By Andrew Staub | PA Independent
A Pennsylvania lawmaker this week blasted the American Studies Association’s academic boycott of Israel, calling it an example of anti-Semitism that should be condemned by the state and educational institutions alike.
“It’s the only country that was established as a Jewish state, so they targeted them,” state Sen. Anthony H. Williams, D-Philadelphia, said. “So I can only attribute that to some level of anti-Semitic perspective.”
The ASA says its controversial boycott is a way to combat human rights violations. “Israeli academic institutions function as a central part of a system that has denied Palestinians their basic rights.” But Williams questioned why other nations with questionable records weren’t included.
SPEAKING OUT: Pennsylvania state Sen. Anthony H. Williams believes an academic boycott of Israel should be denounced.
Williams this week introduced a resolution asking that the Department of Education, State System of Higher Education and all colleges and universities in Pennsylvania “reject anti-Semitism and not participate in the academic boycott.”
The state lawmaker slammed the boycott as an act of “intimidation” that undermines the ASA’s credibility. His words built upon the backlash that has swirled ever since 66 percent of ASA members who voted in a referendum approved the boycott in December.
Matthew Frye Jacobson, a past president of the ASA and a professor at Yale University, raised the possibility that Williams’ words might be more bombast than anything.
“That’s a common charge, and there may be some people who actually believe that,” he said. “My own experience is that it’s a rhetorical tactic to play the anti-Semitism card (rather) than something people actually believe.”
Israeli institutions were singled out for two reasons, Jacobson said, the first being the ASA acted upon a specific plea from the Palestinian civil rights leaders.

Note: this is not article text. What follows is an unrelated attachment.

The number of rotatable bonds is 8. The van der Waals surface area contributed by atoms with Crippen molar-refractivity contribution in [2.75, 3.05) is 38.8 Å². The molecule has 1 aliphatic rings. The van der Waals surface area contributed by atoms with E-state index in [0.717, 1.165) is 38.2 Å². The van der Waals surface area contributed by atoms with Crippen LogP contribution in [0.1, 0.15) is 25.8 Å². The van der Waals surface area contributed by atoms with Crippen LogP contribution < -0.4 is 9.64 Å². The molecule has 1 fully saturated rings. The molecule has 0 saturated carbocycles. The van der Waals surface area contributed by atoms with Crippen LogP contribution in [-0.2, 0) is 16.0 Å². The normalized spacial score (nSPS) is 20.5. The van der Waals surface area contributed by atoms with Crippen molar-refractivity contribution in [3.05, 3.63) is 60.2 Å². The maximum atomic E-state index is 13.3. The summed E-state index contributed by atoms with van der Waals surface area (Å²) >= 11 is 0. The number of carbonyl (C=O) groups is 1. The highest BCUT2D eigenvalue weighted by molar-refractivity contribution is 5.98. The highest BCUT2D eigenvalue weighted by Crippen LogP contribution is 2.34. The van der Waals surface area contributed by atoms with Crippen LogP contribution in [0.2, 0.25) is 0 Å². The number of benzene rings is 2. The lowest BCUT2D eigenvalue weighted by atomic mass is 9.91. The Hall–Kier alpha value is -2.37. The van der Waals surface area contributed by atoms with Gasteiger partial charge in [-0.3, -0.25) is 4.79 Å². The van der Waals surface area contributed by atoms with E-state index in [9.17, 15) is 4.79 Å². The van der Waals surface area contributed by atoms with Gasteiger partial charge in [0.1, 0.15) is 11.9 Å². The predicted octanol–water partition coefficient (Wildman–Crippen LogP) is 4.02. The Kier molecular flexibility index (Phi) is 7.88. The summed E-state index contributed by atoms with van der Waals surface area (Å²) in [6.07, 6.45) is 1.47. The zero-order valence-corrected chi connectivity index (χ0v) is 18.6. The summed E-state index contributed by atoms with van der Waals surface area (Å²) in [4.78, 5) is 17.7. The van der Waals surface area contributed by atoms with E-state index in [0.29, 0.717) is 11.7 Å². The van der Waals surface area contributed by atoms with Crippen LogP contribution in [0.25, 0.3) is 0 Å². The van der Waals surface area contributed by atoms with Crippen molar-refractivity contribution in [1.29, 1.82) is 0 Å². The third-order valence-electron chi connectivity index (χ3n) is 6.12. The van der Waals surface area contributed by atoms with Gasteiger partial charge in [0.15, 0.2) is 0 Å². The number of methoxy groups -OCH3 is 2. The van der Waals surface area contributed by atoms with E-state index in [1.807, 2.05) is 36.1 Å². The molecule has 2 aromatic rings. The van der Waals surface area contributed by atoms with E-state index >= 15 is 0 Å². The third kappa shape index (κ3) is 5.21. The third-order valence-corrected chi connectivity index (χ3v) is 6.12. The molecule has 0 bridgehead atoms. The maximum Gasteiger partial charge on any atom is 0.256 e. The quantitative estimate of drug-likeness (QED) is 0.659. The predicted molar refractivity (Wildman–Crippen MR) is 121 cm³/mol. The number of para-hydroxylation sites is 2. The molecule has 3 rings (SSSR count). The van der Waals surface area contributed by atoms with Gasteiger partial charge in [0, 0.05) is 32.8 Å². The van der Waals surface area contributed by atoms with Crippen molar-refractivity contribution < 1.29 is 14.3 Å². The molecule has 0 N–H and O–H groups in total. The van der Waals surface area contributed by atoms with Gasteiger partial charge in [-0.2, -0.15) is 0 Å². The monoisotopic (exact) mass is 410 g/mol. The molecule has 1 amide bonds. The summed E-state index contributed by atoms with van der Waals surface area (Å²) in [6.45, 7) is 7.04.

Secondly, Jacobson said, the United States has enabled oppressive polices by sending aide to Israel and shielding the nation’s through its “protective role” on the United Nations Security Council.
“The U.S. is complicit in these policies in ways that just aren’t the case in the other situations that are usually named,” Jacobson said.
Williams doesn’t buy the ASA’s explanations, calling it “flimsy at best” and “intellectually dishonest at worst.”
In Pennsylvania, Drexel University has already denounced the boycott, while Temple University President Neil D. Theobald said the school “strongly” opposes the boycott.
“Indeed, rather than limiting its association with other institutions, Temple University calls upon the ASA to remain true to academic inquiry by engaging with those who have divergent views,” Theobald said in a statement.
Though the firestorm that has followed the boycott hasn’t been totally unexpected, Jacobson believes the debate that has erupted over academic freedom has overshadowed the original intent of the boycott — to call attention to the abridgement of academic freedoms in Israel.
While the ASA in its official capacity cannot partner with an Israeli institution under the boycott, the measure was narrowly tailored to avoid obstructing opportunities such as research, traveling for symposia or collaboration with Israeli scholars, Jacobson said.
“It’s really mostly symbolic,” he said of the boycott.
Despite the blowback, there are no plans to revoke the boycott, Jacobson said.
There could be more debate about the ASA’s move in Pennsylvania in the coming weeks, as Williams’ resolution makes its way through the Senate. It’s now in the chamber’s Education Committee.
While the measure is non-binding, Williams believes “the substance of organized democratic bodies speaking out against this is a strong, impactful commentary.”
“I don’t think it’s simply symbolic,” Williams said.
Andrew Staub is a reporter for PA Independent and can be reached at Andrew@PAIndependent.com. Follow @PAIndependent on Twitter for more.
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